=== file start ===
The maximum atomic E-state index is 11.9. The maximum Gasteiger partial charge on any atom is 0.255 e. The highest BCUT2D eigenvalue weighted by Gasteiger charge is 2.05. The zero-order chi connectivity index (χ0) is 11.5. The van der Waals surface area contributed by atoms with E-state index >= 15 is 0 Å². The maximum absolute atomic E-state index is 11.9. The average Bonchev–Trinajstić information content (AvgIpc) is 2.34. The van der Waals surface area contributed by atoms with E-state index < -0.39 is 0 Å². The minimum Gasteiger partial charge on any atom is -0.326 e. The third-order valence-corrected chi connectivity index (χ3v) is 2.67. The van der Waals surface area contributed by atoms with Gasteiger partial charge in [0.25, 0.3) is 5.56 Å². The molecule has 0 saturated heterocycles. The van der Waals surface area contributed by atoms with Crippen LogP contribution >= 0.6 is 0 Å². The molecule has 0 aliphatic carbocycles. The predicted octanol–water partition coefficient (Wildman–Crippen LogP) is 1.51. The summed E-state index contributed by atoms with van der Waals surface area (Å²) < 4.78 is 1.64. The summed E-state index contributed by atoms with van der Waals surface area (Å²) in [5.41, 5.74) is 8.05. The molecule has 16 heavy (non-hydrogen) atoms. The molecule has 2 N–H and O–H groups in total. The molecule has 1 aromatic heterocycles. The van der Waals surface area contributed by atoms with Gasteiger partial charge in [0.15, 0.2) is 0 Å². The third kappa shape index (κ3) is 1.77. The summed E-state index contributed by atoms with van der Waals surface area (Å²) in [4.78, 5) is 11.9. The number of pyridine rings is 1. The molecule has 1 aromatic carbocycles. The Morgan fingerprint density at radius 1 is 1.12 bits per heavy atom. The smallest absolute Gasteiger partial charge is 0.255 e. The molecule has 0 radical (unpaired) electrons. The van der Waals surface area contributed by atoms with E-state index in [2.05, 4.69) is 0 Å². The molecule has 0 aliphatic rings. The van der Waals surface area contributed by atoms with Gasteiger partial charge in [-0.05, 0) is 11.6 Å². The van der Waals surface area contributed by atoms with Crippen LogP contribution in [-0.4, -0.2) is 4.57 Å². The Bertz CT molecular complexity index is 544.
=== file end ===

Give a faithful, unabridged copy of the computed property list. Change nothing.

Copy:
The maximum atomic E-state index is 11.9. The maximum Gasteiger partial charge on any atom is 0.255 e. The highest BCUT2D eigenvalue weighted by Gasteiger charge is 2.05. The zero-order chi connectivity index (χ0) is 11.5. The van der Waals surface area contributed by atoms with E-state index >= 15 is 0 Å². The maximum absolute atomic E-state index is 11.9. The average Bonchev–Trinajstić information content (AvgIpc) is 2.34. The van der Waals surface area contributed by atoms with E-state index < -0.39 is 0 Å². The minimum Gasteiger partial charge on any atom is -0.326 e. The third-order valence-corrected chi connectivity index (χ3v) is 2.67. The van der Waals surface area contributed by atoms with Gasteiger partial charge in [0.25, 0.3) is 5.56 Å². The molecule has 0 saturated heterocycles. The van der Waals surface area contributed by atoms with Crippen LogP contribution >= 0.6 is 0 Å². The molecule has 0 aliphatic carbocycles. The predicted octanol–water partition coefficient (Wildman–Crippen LogP) is 1.51. The summed E-state index contributed by atoms with van der Waals surface area (Å²) < 4.78 is 1.64. The summed E-state index contributed by atoms with van der Waals surface area (Å²) in [5.41, 5.74) is 8.05. The molecule has 16 heavy (non-hydrogen) atoms. The molecule has 2 N–H and O–H groups in total. The molecule has 1 aromatic heterocycles. The van der Waals surface area contributed by atoms with Gasteiger partial charge in [0.15, 0.2) is 0 Å². The third kappa shape index (κ3) is 1.77. The summed E-state index contributed by atoms with van der Waals surface area (Å²) in [4.78, 5) is 11.9. The number of pyridine rings is 1. The molecule has 1 aromatic carbocycles. The Morgan fingerprint density at radius 1 is 1.12 bits per heavy atom. The smallest absolute Gasteiger partial charge is 0.255 e. The molecule has 0 radical (unpaired) electrons. The van der Waals surface area contributed by atoms with E-state index in [2.05, 4.69) is 0 Å². The molecule has 0 aliphatic rings. The van der Waals surface area contributed by atoms with Gasteiger partial charge in [-0.05, 0) is 11.6 Å². The van der Waals surface area contributed by atoms with Crippen LogP contribution in [-0.4, -0.2) is 4.57 Å². The Bertz CT molecular complexity index is 544.